Tightened DNS security question re: DNS amplification attacks.

Chris Adams cmadams at hiwaay.net
Tue Jan 27 22:19:40 CST 2009


Once upon a time, David Andersen <dga at cs.cmu.edu> said:
> Actually, ". IN NS" is a particularly useful thing for them to do,  
> because it's an almost globally guaranteed response that will get a  
> large response and be in cache.

That's only true on servers that aren't well-configured.

> "<tld>. IN NS", of course, but the set of things that work well for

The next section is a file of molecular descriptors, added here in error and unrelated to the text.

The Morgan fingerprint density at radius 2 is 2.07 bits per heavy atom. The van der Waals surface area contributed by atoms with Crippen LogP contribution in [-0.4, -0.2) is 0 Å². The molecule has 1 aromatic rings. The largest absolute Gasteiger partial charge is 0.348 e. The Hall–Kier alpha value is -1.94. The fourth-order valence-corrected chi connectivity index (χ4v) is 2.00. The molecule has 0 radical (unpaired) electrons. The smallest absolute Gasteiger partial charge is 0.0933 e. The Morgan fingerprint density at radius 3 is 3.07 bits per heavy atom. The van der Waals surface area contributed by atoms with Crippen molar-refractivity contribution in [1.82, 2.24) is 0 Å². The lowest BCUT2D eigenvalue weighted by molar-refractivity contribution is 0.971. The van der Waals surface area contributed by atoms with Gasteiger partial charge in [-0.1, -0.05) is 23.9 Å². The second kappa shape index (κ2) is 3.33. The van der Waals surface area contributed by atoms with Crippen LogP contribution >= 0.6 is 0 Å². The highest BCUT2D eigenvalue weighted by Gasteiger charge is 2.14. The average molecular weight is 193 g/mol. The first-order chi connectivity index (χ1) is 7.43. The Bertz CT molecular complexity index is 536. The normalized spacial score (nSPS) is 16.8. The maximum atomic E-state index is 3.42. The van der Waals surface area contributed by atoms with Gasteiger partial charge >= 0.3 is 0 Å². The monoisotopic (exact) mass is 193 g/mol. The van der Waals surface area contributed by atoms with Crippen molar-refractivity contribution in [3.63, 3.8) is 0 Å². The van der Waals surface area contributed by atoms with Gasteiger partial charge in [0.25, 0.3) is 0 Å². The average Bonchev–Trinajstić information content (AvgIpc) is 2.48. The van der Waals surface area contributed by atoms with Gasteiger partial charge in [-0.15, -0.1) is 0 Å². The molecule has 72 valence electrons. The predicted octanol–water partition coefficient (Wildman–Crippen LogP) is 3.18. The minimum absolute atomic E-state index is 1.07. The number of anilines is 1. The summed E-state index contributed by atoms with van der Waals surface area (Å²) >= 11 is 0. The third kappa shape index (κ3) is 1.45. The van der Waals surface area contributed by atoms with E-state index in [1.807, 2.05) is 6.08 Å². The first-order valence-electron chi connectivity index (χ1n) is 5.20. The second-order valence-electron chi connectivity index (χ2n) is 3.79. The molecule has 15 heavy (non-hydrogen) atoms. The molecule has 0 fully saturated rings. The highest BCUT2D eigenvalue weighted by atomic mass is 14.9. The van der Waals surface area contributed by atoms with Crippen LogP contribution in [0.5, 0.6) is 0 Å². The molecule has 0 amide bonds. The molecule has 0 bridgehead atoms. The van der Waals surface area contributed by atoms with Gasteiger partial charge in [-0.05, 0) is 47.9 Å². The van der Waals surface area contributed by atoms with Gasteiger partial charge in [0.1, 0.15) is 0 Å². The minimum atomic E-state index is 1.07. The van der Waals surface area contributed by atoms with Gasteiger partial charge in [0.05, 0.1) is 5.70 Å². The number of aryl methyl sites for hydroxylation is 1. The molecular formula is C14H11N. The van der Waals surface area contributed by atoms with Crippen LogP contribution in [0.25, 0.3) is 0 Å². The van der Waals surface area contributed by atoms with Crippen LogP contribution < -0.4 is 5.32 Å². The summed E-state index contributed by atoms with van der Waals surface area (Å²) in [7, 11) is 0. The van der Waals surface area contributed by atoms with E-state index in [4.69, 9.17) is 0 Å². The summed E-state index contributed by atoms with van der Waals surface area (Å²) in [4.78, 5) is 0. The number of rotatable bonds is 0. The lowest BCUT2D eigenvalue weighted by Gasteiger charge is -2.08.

> such an attack are relatively limited.

Try "aol.com. MX", "hotmail.com. MX", any domain with a big SPF TXT
record, etc.  There's nothing really special about ". NS".  If somebody
is serving cached data to the world (even if they aren't recursing for
the world), there are any number of things that are likely in the cache.

And, since most people have SMTP servers, it is often easy to "prime"
somebody's cache, since the SMTP servers often use the same DNS servers.

-- 
Chris Adams <cmadams at hiwaay.net>
Systems and Network Administrator - HiWAAY Internet Services
I don't speak for anybody but myself - that's enough trouble.




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